Debian is a world-class Linux distribution. It is used on it’s own
for so many applications (desktop, laptop, workstation, handeld,
server, etc.) as well as the foundation for so many wonderful
projects ((U|K|X)buntu, Maemo, etc.). Personally, I run Debian on
my laptop as well as my servers. In fact, when I went to see about
setting up a little ad-hoc cluster, I was rather disappointed.
Though there are a few
clustering tools available,
as well as several distributed filesystems
shockingly, I could not find any implementation of MapReduce
available in the Debian repositories. For those who might not know,
MapReduce is a novel data-processing system developed by Google for
internal usage and described in their publication entitled
MapReduce: Simplified Data Processing on Large Clusters.
For the enlightened out there, it should be clear that the name and
mechanism are derived from Lisp’s
reduce functions. In
any case, though Google’s implementation is proprietary, there have
been several implementations based on their paper both written in
and geared toward a variety of programming languages.
Unfortunately, none of these are available in the Debian
repositories. In all fairness, Debian does include
CouchDB which uses map and reduce
functions for generating views. However, it’s not a solution aimed
at sorting and processing huge amounts of data, though it is an
interesting and capable piece of software. So, to try and get
things moving, I have filed three Debian RFPs (Request For Package)
for a few seperate MapReduce implementations.
- Probably the most well-known of the Free/Open Source implementations. Includes a distributed filesystem (HDFS), scaleable distributed database (HBase) and tools to get you going from start to finish. Hadoop is written in Java though it can interoperate with other languages ([Scala](http://scala-blogs.org/2008/09/scalable-language-and-scalable.html), too). It's a top-level project of the [Apache Software Foundation](http://www.apache.org/) and licensed under the [Apache License 2.0](http://www.apache.org/licenses/LICENSE-2.0.html) - [http://hadoop.apache.org](http://hadoop.apache.org/)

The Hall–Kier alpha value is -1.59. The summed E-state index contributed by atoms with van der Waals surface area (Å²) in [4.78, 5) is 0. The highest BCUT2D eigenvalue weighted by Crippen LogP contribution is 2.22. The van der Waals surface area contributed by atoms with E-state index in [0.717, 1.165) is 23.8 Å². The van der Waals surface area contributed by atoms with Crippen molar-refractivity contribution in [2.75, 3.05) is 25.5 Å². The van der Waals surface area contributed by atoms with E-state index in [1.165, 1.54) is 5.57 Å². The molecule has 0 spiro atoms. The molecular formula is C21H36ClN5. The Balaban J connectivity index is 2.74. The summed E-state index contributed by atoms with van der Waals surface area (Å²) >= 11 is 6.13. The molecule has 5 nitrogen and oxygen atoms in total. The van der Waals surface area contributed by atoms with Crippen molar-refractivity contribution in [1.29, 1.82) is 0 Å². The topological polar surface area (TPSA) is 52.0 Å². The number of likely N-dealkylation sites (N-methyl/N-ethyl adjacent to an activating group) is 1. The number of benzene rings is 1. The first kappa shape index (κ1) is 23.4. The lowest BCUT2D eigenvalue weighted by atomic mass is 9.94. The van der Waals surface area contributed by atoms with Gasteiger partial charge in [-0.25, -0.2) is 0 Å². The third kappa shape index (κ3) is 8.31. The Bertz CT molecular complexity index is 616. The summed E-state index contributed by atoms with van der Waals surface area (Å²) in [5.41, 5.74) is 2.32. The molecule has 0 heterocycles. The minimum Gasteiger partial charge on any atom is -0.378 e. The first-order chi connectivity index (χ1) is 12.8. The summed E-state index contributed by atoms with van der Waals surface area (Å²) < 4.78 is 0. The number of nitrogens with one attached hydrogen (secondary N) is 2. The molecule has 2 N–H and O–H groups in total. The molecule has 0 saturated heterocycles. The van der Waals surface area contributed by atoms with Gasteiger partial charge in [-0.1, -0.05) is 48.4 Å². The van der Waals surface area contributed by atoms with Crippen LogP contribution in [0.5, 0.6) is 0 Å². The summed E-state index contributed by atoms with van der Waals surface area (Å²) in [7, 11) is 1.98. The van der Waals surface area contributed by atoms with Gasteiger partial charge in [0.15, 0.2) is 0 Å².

- Though the implementation is itself written in Erlang, thus providing excellent distributed fault-tolerance, Disco jobs can be written in Python. It was developed as an in-house tool for rapid data analysis at Nokia and they seem to be quite keen on it. Disco is licensed under a modified BSD License. Page at http://discoproject.org/ and code at http://github.com/tuulos/disco/tree/master
Ok, there might be a few objections to my choices. Why did I leave out neat projects like GridGain, FileMap and BashReduce? Well, for starters, GridGain is another Java implementation that doesn’t seem (at least to me) to have the same momentum Hadoop does. FileMap and BashReduce, while novel, useful and fascinating, are not designed for use in networked environments and are therefore unsuitable for cluster situations. So then whey not MapSharp? Well, primarily because of all the Debian Mono debates going on right now (Gnome’s fail!) . I’ve done work in C# and it’s got some neat features but cool stuff doesn’t and will not ensure that users are not liable from patent litigation. Also, it seems like those RFPs have some mistakes, so if anyone figures out how to edit them, let me know so I can clean them up.